IFRC

Madagascar: Red Cross Red Crescent responds to cyclone and Chikungunya outbreak

Published: 1 April 2010 0:00 CET

Mbola Ranaivomanana, Malagasy Red Cross in Madagascar

It was near midnight when the tropical storm Hubert hit Madagascar’s Mananjary district, on the night of 10 to 11 March 2010. 200,000 people were affected. Even before making landfall, Hubert had already caused heavy rains in several districts of the southern part of Madagascar. The water rose fast and in no time the roofs of thousands of houses in Manakara and Vohipeno were no longer visible.

Massive damage

In the worst hit areas, the storm left a wake of destruction: more than 83 people were killed, 132 wounded and 34 are still missing. The rain waters swept away 7,000 homes leaving more than 52,855 people homeless.

The Malagasy Red Cross Society immediately mobilized more than 350 volunteers. Together with two colleagues from the Indian Ocean regional disaster response team, they conducted assessments and embarked on emergency operations in seven of the most affected districts. Safe water and sanitation kits are still urgently needed.

"We are very concerned that almost the complete population in the hardest hit areas lack access to safe water. The risk of outbreaks of waterborne diseases remains very high and we plan to focus our efforts on water and sanitation activities," said the Malagasy Red Cross President, Claude Rakotondranja.

Focus on prevention

To support the Malagasy Red Cross’ plans, some 280,000 Swiss francs (266,000 US dollars or 197,000 euro) were disbursed by the International Federation of Red Cross Red Crescent (IFRC) from its Disaster Relief Emergency Fund (DREF). The money will assist some 25,000 people for three months, through the distribution of food, family kits, water treatment tablets and mosquito nets.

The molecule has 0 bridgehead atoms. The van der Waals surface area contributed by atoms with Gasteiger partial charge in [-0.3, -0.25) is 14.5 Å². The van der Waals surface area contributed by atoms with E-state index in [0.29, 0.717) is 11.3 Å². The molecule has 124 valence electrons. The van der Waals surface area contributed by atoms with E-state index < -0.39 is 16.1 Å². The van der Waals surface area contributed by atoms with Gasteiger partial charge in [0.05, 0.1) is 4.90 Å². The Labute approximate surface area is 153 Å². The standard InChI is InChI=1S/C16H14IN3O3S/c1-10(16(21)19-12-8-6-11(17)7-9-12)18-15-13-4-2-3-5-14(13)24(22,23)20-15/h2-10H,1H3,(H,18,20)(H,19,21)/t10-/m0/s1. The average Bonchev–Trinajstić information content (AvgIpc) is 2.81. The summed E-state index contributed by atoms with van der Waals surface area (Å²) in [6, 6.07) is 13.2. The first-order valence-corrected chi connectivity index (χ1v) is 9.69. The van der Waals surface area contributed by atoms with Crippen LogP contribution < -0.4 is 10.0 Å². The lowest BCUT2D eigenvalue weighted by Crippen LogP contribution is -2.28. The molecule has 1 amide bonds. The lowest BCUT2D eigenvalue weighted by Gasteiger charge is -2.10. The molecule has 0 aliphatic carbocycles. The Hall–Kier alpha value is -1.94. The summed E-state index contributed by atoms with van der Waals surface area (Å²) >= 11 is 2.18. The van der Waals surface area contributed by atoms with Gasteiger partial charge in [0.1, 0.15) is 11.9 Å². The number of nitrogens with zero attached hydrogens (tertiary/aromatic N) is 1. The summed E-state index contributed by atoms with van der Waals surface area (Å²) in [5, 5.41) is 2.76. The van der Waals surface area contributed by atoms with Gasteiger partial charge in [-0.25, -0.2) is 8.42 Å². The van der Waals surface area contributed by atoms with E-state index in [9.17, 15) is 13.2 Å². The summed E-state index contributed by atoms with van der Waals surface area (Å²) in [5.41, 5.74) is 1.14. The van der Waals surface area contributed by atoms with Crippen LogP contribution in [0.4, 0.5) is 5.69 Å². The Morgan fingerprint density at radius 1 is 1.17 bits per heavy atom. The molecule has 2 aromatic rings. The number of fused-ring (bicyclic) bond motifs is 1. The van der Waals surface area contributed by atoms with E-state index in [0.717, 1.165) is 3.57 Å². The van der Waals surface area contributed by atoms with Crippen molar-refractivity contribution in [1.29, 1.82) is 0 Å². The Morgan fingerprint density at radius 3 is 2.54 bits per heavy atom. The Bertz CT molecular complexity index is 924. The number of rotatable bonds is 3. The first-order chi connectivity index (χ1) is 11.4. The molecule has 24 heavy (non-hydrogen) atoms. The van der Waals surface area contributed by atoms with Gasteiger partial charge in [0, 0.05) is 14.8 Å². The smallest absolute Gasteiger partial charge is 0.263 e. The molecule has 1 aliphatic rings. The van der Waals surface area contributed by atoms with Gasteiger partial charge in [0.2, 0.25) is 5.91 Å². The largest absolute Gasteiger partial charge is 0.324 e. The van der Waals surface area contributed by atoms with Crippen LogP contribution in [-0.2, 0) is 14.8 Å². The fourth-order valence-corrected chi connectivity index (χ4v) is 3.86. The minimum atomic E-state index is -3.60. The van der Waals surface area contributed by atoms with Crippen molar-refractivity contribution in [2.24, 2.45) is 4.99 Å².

The French Red Cross also offered its support. With the help of the French National Red Cross Society and together with the Armed Forces, the Malagasy Red Cross and other agencies were able to reach districts cut off by floods with urgently needed emergency equipment. The Spanish Red Cross also offered more than 28,000 Swiss francs (27,000 US dollars or 20,000 euro) to support the operation.

At least 90,000 hectares of rice paddies and crop fields were submerged in flood waters due to the tropical storm leaving endangering the livelihoods of thousands of villagers. To prevent the situation from getting worse, the Malagasy Red Cross, together with the World Food Program, started a small, local project in which Red Cross volunteers will be providing the framework for a program that will benefit the local communities.

Fighting the Chikungunya outbreak

The rains brought by cyclone Hubert also meant that it has gotten more difficult for the local communities to control the Chikugunya epidemic that has been ravaging the Mananjary districts for several months now. Since the Chikugunya mosquitoes breed in water, the flood waters have increased their habitat.

“Chikungunya patients suffer from high fever and asthenia which keeps them bedridden for two to three days. The nonspecific symptoms like massive headache, joint pain and photophobia can last for about a week. The more painful arthralgic consequences (affecting joint and extremities) can last for several weeks or months affecting people’s livelihoods where schools, local and national economies can be severely affected, “ explains Jessie Kanhutu, the IFRC’s Health and Care Coordinator for Eastern Africa.

The Malagasy Red Cross Society obtained emergency funds from the IFRC to fight the disease and to deliver immediate assistance to 44,000 families. Close to 1,000 people have so far been treated at the local health centres

Activities focusing on door to door awareness and sanitation are already under way. An insecticide spray program has been rolled out to eliminate mosquito breeding places.




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